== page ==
The speech is found near to 04.33.00 on the film from Hansards.
“I am pleased to have this opportunity to deliver my maiden speech in an extremely important debate. Tackling the long-term culture of welfare dependency is probably the single most important ingredient in really sorting out and fixing our broken economy.
“I have the great honour to represent the constituency of Thurrock, which, for Members who do not know, is in Essex, on the borders of London. I am the sixth Member for Thurrock since the constituency was created in 1945. I am extremely honoured to follow in the footsteps of Andrew Mackinlay, who served the people of Thurrock in this place for 18 years. I say that with real sincerity. He was much loved and respected on both sides of the House. He was a committed parliamentarian and a stout and outspoken defender of civil liberties. He will be missed here and in Thurrock where he is held in considerable warmth.
My constituency is a collection of towns and communities. At its heart is the town of Grays and it extends to the west to Aveley, Purfleet and South Ockendon and to the east to Tilbury and Chadwell St Mary. One of our jewels is the port at Tilbury, which even today supports 10,000 jobs. It is one of the traditional industries that have been much neglected in recent years, and although it goes from strength to strength it needs further support.
Thurrock’s communications are one of its biggest strengths. Its proximity to the M25 and to London, and its location on the River Thames all make it an attractive location for business and a key logistics hub. We also have the Dartford crossing, which I am sure is the scourge of many a motorist-including Members-as they queue to pay the toll. I remind the House that when the crossing was constructed it was envisaged that the tolls would be lifted once the construction costs had been met. That time has been and gone, and instead of scrapping the tolls the last Government increased them. Since the tolls were increased the queues have become more problematic and no doubt cause significant costs to business users of the crossing when they find themselves stuck in congestion. We need to think again about the continued existence of the tolls, about future capacity needs on the M25 and crossings on the River Thames and the prospects for additional crossings to the west and the east. The review announced in the Budget must consider all the options thoroughly so that we have a transport system along the M25 fit for the future.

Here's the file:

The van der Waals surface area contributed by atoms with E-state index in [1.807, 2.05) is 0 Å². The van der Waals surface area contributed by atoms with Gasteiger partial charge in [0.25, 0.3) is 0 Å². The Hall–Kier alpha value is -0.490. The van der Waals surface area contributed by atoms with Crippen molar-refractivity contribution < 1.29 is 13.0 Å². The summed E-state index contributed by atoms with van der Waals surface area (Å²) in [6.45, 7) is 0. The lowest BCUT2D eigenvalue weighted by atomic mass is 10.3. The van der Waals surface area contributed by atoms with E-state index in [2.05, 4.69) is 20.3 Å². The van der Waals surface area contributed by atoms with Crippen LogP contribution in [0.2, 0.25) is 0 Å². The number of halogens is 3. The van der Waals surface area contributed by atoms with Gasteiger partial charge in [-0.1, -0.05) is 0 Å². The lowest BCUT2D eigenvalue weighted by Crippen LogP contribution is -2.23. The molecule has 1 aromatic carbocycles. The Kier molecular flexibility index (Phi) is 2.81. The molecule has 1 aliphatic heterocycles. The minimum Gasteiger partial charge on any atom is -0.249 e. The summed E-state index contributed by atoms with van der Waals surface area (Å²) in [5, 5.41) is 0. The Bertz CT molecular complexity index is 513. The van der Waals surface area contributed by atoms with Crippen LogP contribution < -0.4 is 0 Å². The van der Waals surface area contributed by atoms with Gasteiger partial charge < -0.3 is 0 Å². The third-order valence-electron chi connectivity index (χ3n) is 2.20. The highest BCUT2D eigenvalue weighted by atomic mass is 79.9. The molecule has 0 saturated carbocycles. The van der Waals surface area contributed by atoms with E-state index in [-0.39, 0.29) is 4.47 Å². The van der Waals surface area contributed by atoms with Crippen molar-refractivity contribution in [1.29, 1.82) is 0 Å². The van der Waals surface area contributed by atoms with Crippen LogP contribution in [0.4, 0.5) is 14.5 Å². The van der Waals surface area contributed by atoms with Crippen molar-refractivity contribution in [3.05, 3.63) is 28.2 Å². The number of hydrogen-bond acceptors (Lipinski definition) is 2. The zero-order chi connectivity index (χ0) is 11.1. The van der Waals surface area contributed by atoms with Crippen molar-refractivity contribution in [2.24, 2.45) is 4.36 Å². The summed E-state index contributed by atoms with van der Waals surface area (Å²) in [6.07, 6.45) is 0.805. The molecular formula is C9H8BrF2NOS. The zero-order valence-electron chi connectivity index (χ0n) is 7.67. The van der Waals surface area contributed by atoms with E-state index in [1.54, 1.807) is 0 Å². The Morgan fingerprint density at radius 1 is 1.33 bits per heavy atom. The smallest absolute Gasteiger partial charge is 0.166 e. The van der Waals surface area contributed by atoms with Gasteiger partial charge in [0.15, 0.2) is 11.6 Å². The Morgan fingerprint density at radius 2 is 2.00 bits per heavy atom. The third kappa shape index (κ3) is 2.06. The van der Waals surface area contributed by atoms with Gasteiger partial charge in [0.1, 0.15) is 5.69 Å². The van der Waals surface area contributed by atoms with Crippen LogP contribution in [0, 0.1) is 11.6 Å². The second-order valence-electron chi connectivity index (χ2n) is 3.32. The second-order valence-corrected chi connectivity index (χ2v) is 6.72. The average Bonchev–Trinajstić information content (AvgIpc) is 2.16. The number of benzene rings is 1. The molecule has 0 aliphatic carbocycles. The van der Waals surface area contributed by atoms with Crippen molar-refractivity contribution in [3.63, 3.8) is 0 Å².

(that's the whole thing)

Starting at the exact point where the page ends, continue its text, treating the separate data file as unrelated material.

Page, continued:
In recent years, Thurrock has become a major retail centre, with the development of the Lakeside shopping centre and retail park. There are signs that the retail offering is likely to expand still further, which is why this is a particularly exciting time to represent Thurrock. I have mentioned its strategic location and although there is much to celebrate, the area can do so much better.
The Thurrock Thames Gateway Development Corporation has been charged with delivering inward investment and has made some progress. I very much hope it will be given the opportunity to deliver its plans, notwithstanding plans to fold it up into the Homes and Communities Agency.
In Thurrock, we are all excited about the potential for the development of creative industries following the major investment made by the Royal Opera House. We need to establish the national skills academy to support Thurrock as a creative industries cluster. I firmly believe that we have a once in a generation opportunity to secure the future development of Thurrock and it should not be squandered. I look forward to playing my part in building a better future for the constituency.
Having indulged the House by describing everything that is great about Thurrock, I turn to the business under discussion. The need for welfare reform was the main issue that brought me into politics as a teenager. In those days, I was living on a council estate in Sheffield. It seemed to me a real injustice that hard-working families-people working every hour to put food on the table-had no better standard of living than many households where no one was in work. The frequent lament at the working men’s club was, “Why do we bother?”
Over time, that injustice seems to have become more and more entrenched. The way that tax and benefits interact today means that work simply does not pay for far too many households. The result is that we have a society where too many individuals do not have the self-respect or discipline that comes from work and individual responsibility, the rest of society is burdened by an ever-higher tax bill and we as a country are dependent on migrant labour to fill those jobs that simply do not pay for our workers to do. We cannot go on like this.
I hope that the Budget really marks the beginning of our quest truly to reform the dependency culture that exists in Britain today and to give everyone the opportunity and incentive to work. In so doing, we will not only reduce welfare bills, but increase tax receipts to the Exchequer, so that the entire nation will become better off and future Budgets will be a lot less painful than this one.